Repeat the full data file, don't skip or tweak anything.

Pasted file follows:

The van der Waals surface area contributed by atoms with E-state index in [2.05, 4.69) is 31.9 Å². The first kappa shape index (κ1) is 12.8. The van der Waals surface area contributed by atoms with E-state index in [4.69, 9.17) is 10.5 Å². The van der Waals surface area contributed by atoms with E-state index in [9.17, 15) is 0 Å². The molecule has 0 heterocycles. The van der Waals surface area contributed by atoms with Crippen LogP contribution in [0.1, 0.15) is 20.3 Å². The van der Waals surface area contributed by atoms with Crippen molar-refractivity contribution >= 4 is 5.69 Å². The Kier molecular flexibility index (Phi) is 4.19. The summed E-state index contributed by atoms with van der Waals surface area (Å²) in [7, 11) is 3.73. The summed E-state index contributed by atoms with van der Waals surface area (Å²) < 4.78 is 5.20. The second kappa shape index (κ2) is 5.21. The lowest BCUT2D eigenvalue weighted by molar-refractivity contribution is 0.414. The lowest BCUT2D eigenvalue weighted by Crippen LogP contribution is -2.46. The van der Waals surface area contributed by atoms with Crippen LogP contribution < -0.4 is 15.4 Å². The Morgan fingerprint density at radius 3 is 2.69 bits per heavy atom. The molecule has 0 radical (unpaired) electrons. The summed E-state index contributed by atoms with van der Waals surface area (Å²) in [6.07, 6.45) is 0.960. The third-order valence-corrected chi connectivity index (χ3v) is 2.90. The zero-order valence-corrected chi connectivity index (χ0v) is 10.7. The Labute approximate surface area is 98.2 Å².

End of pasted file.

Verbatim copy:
The van der Waals surface area contributed by atoms with E-state index in [2.05, 4.69) is 31.9 Å². The first kappa shape index (κ1) is 12.8. The van der Waals surface area contributed by atoms with E-state index in [4.69, 9.17) is 10.5 Å². The van der Waals surface area contributed by atoms with E-state index in [9.17, 15) is 0 Å². The molecule has 0 heterocycles. The van der Waals surface area contributed by atoms with Crippen LogP contribution in [0.1, 0.15) is 20.3 Å². The van der Waals surface area contributed by atoms with Crippen molar-refractivity contribution >= 4 is 5.69 Å². The Kier molecular flexibility index (Phi) is 4.19. The summed E-state index contributed by atoms with van der Waals surface area (Å²) in [7, 11) is 3.73. The summed E-state index contributed by atoms with van der Waals surface area (Å²) < 4.78 is 5.20. The second kappa shape index (κ2) is 5.21. The lowest BCUT2D eigenvalue weighted by molar-refractivity contribution is 0.414. The lowest BCUT2D eigenvalue weighted by Crippen LogP contribution is -2.46. The van der Waals surface area contributed by atoms with Crippen LogP contribution < -0.4 is 15.4 Å². The Morgan fingerprint density at radius 3 is 2.69 bits per heavy atom. The molecule has 0 radical (unpaired) electrons. The summed E-state index contributed by atoms with van der Waals surface area (Å²) in [6.07, 6.45) is 0.960. The third-order valence-corrected chi connectivity index (χ3v) is 2.90. The zero-order valence-corrected chi connectivity index (χ0v) is 10.7. The Labute approximate surface area is 98.2 Å².